The young racer had been sailing for days without sleep, but he was ahead of the fleet in the Solitaire du Figaro, a grueling, singlehanded race off the coast of France. Sailing into the harbor to the cheers of the crowd, he stepped from his boat onto the wharf to accept their congratulations—then his safety harness jerked him back. There were no crowds, no wharf. He was standing on the gunwale of his boat surrounded by empty ocean. “I’ve heard similar stories from a couple of other sailors,” Damien Davenne, a chronobiologist with STAPS University in Caen, France, told me. “When they are hallucinating, they can’t tell what’s real and what’s not. It is believed that sailors have been lost at sea after stepping off the boat.”

Chronobiology is a young science dedicated to the study of biological rhythms—literally, the biology of time. STAPS university focuses on the science and techniques of sports and physical activities, and many French solo sailors consult its staff to help them manage their sleep while racing. But sleep deprivation is an issue that affects not just racers, but cruisers as well.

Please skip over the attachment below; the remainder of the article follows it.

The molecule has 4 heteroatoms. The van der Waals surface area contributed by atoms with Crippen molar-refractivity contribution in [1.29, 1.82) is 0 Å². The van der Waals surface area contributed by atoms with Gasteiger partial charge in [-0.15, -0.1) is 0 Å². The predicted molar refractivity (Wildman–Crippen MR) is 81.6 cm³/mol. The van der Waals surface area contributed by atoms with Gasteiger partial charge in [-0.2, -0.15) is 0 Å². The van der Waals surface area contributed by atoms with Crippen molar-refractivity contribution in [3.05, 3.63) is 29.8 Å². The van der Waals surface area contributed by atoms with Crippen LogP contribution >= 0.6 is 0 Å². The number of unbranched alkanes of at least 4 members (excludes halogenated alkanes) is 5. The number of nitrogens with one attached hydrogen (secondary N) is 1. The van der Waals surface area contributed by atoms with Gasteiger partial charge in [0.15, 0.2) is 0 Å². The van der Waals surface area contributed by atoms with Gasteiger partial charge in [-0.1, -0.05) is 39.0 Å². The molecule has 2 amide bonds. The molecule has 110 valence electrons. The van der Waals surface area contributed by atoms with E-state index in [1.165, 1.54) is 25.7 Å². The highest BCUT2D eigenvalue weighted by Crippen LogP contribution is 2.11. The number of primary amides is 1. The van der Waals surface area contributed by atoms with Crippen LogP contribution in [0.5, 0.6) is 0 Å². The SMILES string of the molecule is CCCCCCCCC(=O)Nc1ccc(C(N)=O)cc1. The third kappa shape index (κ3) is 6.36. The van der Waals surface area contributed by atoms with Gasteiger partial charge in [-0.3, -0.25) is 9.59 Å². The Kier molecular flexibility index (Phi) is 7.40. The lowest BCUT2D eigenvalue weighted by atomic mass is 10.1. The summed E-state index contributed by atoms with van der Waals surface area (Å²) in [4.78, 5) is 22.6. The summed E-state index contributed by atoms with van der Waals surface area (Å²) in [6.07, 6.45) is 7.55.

In fact, hallucinations are just one symptom of sleep deprivation, and it’s not only single-handed sailors who go too long without enough sleep. Most cruising boats make ocean passages shorthanded, often with only a husband and

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